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Greece has 'zero risk' of leaving eurozone, PM tells NY Times

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Prime Minister Antonis Samaras has ruled out all possibility that Greece might leave the euro in an interview with the New York Times published on Saturday.“There is absolutely zero risk that Greece is leaving the euro,”  Samaras told reporters Rachel Donadio and Liz Alderman. At the same time he noted that euro-membership was coming at a higher political and economic cost, which had led to violent protests and mass demonstrations in Greece, Spain and Portugal.

According to Samaras, this 'new social phenomenon' sweeping Europe was something that the international community needed to pay attention to: “This is the product of this huge crisis and this huge recession we’re in,” he said. “So that should ring a bell to our allies and to the Western world: that if this happens in Greece and in Spain and tomorrow in other countries, that they should make sure this will not intensify.”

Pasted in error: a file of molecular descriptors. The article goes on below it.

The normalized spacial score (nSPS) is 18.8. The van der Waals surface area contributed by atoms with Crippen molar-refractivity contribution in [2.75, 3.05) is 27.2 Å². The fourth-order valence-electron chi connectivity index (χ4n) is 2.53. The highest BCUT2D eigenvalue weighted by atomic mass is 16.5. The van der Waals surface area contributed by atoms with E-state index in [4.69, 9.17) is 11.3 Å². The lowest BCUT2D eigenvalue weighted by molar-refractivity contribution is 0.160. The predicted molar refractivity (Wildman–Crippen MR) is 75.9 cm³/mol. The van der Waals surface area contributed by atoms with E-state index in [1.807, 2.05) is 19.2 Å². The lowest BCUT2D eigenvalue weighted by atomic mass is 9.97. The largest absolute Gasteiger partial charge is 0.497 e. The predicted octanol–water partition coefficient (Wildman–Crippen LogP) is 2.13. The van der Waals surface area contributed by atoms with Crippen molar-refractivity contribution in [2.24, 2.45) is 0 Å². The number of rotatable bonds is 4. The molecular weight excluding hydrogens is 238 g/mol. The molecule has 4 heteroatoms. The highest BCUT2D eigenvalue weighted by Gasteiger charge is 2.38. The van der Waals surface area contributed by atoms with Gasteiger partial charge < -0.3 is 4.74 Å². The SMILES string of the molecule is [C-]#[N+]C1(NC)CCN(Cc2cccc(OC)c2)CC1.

The article emphasises the magnitude of the task facing Samaras as the Greek economy unravels and the difficulties that the Greek premier must negotiate, not least whether Greece's creditors will agree to sign off on the package of austerity cuts finally agreed by his coalition government and release much needed financial aid that will grease the wheels of the country's stalled economy.

Along with a message to Greeks at home to "keep the faith" and remain hopeful, Samaras also had a clear message for Europe: "We are changing, but at the same time you have to help us, you have to help the situation,” he said. The alternative, he added, could be “the end of Greece.”

The Greek premier insisted that the latest round of austerity cuts will be the last and will be manageable if Greece's creditors allow the government to put them into effect gradually over four years, extending the loan period until 2016.

The last part of the interview focused on the issue of illegal migration and the rising anti-migrant sentiment among ordinary Greeks that helped sweep nationalist Golden Dawn from the edge of the political wilderness straight into Parliament. Samaras described the "waves of illegal immigrants" arriving in Greece as a major problem that would get worse if the situation in Syria deteriorated further but he appeared confident that Golden Dawn was a "bubble that would burst" without the need for "extreme measures".

SOURCE: ATHENS NEWS AGENCY

Last Updated Monday, 01 October 2012
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